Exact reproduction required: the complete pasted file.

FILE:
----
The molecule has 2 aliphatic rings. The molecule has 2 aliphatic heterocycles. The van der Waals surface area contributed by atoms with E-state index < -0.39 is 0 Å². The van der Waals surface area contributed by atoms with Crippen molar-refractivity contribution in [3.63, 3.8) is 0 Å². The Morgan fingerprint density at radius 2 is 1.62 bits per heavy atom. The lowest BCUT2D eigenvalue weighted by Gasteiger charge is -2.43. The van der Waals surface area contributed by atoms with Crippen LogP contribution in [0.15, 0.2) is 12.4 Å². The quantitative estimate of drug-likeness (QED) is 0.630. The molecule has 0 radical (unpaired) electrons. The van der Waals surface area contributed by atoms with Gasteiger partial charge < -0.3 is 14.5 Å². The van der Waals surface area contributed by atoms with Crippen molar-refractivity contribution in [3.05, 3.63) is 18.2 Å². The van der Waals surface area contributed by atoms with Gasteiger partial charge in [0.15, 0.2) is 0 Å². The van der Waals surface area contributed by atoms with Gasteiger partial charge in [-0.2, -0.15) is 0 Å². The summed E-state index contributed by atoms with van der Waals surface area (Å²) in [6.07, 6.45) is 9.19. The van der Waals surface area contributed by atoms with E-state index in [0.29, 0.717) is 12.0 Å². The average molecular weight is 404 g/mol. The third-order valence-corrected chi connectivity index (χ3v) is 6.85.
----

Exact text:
The molecule has 2 aliphatic rings. The molecule has 2 aliphatic heterocycles. The van der Waals surface area contributed by atoms with E-state index < -0.39 is 0 Å². The van der Waals surface area contributed by atoms with Crippen molar-refractivity contribution in [3.63, 3.8) is 0 Å². The Morgan fingerprint density at radius 2 is 1.62 bits per heavy atom. The lowest BCUT2D eigenvalue weighted by Gasteiger charge is -2.43. The van der Waals surface area contributed by atoms with Crippen LogP contribution in [0.15, 0.2) is 12.4 Å². The quantitative estimate of drug-likeness (QED) is 0.630. The molecule has 0 radical (unpaired) electrons. The van der Waals surface area contributed by atoms with Gasteiger partial charge < -0.3 is 14.5 Å². The van der Waals surface area contributed by atoms with Crippen molar-refractivity contribution in [3.05, 3.63) is 18.2 Å². The van der Waals surface area contributed by atoms with Gasteiger partial charge in [0.15, 0.2) is 0 Å². The van der Waals surface area contributed by atoms with Gasteiger partial charge in [-0.2, -0.15) is 0 Å². The summed E-state index contributed by atoms with van der Waals surface area (Å²) in [6.07, 6.45) is 9.19. The van der Waals surface area contributed by atoms with E-state index in [0.29, 0.717) is 12.0 Å². The average molecular weight is 404 g/mol. The third-order valence-corrected chi connectivity index (χ3v) is 6.85.